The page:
The 13-strong volunteer Pūhoi Rural Fire Force provides its community with the reassurance that, in any sort of emergency, professional help is close to hand. Because while fighting fires is obviously the station’s first duty, it responds to just as many medical emergencies and road crashes. These are the highly-trained (but unpaid) men and women who’d be cutting you or your teenagers out of your car if the worst happened, and stabilising you before the ambulance gets there.
But a ‘station’, is what Pūhoi doesn’t have, unless you call a couple of shipping containers sat just far enough apart for two engines to squeeze in, and an old iron roof across the top, a fire station. Since its inception in 2007, Pūhoi’s fire station has operated out of the yard of fire chief Russell Green’s business Pūhoi River Motors, a bottle’s throw from the Pūhoi pub. While this is all very No.8-wire, it was only ever meant to be a stepping stone until more adequate accommodation for its fire engines, and a training area for their hard-working crews, could be found.
Fire stations don’t come cheap, even when the council supplies the land. So despite an extremely competitive contract for its construction—against the background of a region-wide building boom and materials shortage—and unstinting funding from the Rodney Local Board including sealing the carpark, landscaping the grounds and furnishing the interior), the project will require a further $150,000.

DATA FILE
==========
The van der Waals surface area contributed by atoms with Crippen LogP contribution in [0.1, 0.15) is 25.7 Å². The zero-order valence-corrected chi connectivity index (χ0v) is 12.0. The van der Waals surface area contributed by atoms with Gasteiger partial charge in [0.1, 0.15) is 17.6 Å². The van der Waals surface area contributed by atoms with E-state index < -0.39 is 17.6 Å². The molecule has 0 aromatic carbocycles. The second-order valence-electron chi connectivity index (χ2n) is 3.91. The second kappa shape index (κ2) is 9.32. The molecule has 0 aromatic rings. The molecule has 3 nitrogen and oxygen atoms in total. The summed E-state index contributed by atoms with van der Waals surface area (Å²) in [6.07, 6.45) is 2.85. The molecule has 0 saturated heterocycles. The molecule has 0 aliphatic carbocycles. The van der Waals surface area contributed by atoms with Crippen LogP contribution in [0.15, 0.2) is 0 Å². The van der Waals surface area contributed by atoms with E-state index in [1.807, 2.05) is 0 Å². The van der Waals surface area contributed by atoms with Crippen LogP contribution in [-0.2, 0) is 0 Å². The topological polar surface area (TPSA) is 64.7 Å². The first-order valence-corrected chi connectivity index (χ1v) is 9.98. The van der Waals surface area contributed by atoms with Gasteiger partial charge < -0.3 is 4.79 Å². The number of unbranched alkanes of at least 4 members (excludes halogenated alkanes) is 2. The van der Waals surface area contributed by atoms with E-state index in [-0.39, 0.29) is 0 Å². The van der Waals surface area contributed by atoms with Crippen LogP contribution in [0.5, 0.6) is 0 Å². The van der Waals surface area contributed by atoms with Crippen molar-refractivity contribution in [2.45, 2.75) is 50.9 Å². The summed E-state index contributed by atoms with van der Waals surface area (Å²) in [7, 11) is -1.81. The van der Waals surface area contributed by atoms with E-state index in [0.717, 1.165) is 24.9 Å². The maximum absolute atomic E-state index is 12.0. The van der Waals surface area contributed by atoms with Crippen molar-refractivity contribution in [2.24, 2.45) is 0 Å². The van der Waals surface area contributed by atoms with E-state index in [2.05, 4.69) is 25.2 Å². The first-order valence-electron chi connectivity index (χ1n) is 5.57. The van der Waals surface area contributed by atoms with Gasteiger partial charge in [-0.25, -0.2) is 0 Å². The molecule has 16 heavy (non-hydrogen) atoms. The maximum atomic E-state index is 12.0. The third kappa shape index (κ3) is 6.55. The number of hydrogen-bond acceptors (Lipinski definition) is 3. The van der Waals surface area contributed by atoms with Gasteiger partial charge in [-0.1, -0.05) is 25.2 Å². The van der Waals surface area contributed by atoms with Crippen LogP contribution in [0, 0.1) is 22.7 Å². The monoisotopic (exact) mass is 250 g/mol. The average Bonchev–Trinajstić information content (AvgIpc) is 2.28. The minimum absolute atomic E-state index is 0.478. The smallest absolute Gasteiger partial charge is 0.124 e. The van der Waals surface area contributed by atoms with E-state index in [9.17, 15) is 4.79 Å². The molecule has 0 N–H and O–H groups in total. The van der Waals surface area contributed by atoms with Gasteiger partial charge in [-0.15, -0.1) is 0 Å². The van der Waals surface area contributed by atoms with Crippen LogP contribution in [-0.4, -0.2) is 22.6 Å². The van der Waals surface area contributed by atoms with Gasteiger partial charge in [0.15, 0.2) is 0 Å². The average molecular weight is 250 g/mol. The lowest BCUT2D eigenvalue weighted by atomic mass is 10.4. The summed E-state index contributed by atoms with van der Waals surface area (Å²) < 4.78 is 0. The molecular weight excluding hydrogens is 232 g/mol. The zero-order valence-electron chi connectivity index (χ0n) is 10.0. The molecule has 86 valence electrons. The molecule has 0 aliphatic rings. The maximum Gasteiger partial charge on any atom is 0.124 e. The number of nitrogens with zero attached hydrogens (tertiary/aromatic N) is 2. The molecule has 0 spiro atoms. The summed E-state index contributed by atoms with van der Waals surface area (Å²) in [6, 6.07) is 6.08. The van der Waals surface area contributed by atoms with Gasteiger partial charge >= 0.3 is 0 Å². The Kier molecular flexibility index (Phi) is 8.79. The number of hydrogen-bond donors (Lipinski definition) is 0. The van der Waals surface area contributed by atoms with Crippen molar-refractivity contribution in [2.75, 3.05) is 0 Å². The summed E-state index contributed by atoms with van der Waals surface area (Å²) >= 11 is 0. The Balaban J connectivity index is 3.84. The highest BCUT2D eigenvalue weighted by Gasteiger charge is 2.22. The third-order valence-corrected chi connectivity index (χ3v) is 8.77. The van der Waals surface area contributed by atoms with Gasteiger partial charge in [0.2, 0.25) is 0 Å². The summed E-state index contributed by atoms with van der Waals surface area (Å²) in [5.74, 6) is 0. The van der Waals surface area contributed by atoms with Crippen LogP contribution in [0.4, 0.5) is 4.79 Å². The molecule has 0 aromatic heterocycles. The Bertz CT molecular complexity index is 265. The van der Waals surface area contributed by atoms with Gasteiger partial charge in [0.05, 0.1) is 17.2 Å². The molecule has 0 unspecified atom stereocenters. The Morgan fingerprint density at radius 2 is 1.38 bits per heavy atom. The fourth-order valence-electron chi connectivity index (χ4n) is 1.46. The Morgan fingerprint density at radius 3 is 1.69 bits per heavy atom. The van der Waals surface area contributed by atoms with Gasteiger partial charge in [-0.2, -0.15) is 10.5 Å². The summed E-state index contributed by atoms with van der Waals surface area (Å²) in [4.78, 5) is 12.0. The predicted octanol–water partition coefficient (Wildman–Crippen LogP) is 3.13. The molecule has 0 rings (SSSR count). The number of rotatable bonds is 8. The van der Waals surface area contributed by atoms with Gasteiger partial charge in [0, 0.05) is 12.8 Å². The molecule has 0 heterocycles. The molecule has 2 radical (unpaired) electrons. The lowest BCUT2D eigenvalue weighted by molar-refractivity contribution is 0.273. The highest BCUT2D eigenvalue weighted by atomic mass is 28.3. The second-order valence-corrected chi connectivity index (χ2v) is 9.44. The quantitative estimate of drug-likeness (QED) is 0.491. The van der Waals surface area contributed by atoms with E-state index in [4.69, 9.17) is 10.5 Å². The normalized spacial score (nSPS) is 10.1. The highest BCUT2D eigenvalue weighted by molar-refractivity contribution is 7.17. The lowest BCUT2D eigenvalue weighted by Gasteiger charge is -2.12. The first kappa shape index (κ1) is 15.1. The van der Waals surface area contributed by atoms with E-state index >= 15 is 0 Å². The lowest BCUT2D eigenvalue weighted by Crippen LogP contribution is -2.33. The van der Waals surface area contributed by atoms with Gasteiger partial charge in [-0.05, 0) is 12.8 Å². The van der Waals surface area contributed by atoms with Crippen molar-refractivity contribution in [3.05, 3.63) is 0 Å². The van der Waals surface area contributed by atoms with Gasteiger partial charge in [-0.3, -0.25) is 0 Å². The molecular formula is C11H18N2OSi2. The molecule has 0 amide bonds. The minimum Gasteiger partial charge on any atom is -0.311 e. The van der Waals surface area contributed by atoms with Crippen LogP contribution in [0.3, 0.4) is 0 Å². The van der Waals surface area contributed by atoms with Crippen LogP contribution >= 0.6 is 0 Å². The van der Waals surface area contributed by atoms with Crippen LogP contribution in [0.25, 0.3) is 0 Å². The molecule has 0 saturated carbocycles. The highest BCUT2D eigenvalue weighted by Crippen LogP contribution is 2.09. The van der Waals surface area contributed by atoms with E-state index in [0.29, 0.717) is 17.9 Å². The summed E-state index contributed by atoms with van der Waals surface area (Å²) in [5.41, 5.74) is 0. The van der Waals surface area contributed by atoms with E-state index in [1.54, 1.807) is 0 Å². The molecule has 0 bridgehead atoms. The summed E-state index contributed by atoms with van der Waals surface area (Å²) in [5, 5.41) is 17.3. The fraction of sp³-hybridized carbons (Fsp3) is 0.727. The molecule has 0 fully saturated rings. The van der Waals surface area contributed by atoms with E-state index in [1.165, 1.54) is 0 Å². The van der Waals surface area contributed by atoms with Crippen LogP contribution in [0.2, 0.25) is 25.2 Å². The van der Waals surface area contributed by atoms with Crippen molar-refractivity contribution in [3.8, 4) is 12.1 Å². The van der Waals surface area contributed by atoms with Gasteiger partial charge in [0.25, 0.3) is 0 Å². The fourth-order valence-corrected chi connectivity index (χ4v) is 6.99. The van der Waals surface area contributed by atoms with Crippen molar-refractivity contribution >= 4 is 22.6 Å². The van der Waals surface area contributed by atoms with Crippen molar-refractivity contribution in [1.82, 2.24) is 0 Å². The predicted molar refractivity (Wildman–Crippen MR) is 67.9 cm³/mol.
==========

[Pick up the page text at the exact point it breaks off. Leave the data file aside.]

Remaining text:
Russell receives lots of well-intentioned ‘you shoulds’ regarding how the shortfall might be addressed, but at this end of a long, hard slog, he says: “I’ve actually got a business to run—the business that pays me; the fire force doesn’t. What we need is for all those who were planning, sooner or later, to make a contribution, to do it now, at Givealittle. It makes it really easy, and you can do it anonymously—or better still, do a shout-out to your mates to beat your donation.”
This got Junction plotting, and soon a mad plan was hatched to bring the fundraising to a head, with a Givealittle-athon, on 5 November—the night when firefighters are traditionally pushed to the limit of their capacity and patience. A riot of rewards is being organised—from accommodation at the crème de la crème of Mahurangi establishments—including the unobtrusively magnificent Tu Ngutu Villa – tea or coffee at the Pūhoi Store, the pub, the Pūhoi Cottage Tearooms or the Pūhoi Valley Cafe & Cheese Store, to a third-page display advertisement here in Junction. It’s time to get your donations in!
Go to mahurangi.org.nz for rewards details and to donate.